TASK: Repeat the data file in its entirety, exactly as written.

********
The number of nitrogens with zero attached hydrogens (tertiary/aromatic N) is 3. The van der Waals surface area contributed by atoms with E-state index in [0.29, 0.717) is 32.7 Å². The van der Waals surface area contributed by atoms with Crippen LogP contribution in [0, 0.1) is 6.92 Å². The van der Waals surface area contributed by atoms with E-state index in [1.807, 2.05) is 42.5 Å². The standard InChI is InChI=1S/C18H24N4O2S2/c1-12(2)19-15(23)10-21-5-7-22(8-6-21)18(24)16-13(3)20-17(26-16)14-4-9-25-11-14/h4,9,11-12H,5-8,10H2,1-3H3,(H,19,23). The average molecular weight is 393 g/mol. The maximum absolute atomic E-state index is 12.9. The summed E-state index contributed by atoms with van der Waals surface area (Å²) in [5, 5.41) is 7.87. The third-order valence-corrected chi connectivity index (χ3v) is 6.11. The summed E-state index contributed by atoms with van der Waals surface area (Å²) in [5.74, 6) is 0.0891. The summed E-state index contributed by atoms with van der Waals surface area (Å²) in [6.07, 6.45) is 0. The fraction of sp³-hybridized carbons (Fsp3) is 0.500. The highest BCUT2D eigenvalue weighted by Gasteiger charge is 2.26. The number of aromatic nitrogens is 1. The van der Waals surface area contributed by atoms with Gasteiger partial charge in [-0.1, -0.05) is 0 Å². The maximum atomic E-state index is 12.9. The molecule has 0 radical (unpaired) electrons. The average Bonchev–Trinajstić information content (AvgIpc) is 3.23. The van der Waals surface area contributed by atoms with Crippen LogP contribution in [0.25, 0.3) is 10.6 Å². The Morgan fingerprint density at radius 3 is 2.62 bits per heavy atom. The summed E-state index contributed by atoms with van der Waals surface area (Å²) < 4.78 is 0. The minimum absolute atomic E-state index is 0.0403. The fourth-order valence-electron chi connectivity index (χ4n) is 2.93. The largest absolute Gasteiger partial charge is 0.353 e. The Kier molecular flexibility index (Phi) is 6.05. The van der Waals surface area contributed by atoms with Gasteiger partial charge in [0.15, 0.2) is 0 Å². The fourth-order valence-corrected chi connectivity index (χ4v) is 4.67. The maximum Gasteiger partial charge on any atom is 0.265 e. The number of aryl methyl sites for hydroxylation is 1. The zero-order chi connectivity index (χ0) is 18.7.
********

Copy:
The number of nitrogens with zero attached hydrogens (tertiary/aromatic N) is 3. The van der Waals surface area contributed by atoms with E-state index in [0.29, 0.717) is 32.7 Å². The van der Waals surface area contributed by atoms with Crippen LogP contribution in [0, 0.1) is 6.92 Å². The van der Waals surface area contributed by atoms with E-state index in [1.807, 2.05) is 42.5 Å². The standard InChI is InChI=1S/C18H24N4O2S2/c1-12(2)19-15(23)10-21-5-7-22(8-6-21)18(24)16-13(3)20-17(26-16)14-4-9-25-11-14/h4,9,11-12H,5-8,10H2,1-3H3,(H,19,23). The average molecular weight is 393 g/mol. The maximum absolute atomic E-state index is 12.9. The summed E-state index contributed by atoms with van der Waals surface area (Å²) in [5, 5.41) is 7.87. The third-order valence-corrected chi connectivity index (χ3v) is 6.11. The summed E-state index contributed by atoms with van der Waals surface area (Å²) in [5.74, 6) is 0.0891. The summed E-state index contributed by atoms with van der Waals surface area (Å²) in [6.07, 6.45) is 0. The fraction of sp³-hybridized carbons (Fsp3) is 0.500. The highest BCUT2D eigenvalue weighted by Gasteiger charge is 2.26. The number of aromatic nitrogens is 1. The van der Waals surface area contributed by atoms with Gasteiger partial charge in [-0.1, -0.05) is 0 Å². The maximum atomic E-state index is 12.9. The molecule has 0 radical (unpaired) electrons. The average Bonchev–Trinajstić information content (AvgIpc) is 3.23. The van der Waals surface area contributed by atoms with Crippen LogP contribution in [0.25, 0.3) is 10.6 Å². The Morgan fingerprint density at radius 3 is 2.62 bits per heavy atom. The summed E-state index contributed by atoms with van der Waals surface area (Å²) < 4.78 is 0. The minimum absolute atomic E-state index is 0.0403. The fourth-order valence-electron chi connectivity index (χ4n) is 2.93. The largest absolute Gasteiger partial charge is 0.353 e. The Kier molecular flexibility index (Phi) is 6.05. The van der Waals surface area contributed by atoms with Gasteiger partial charge in [0.15, 0.2) is 0 Å². The fourth-order valence-corrected chi connectivity index (χ4v) is 4.67. The maximum Gasteiger partial charge on any atom is 0.265 e. The number of aryl methyl sites for hydroxylation is 1. The zero-order chi connectivity index (χ0) is 18.7.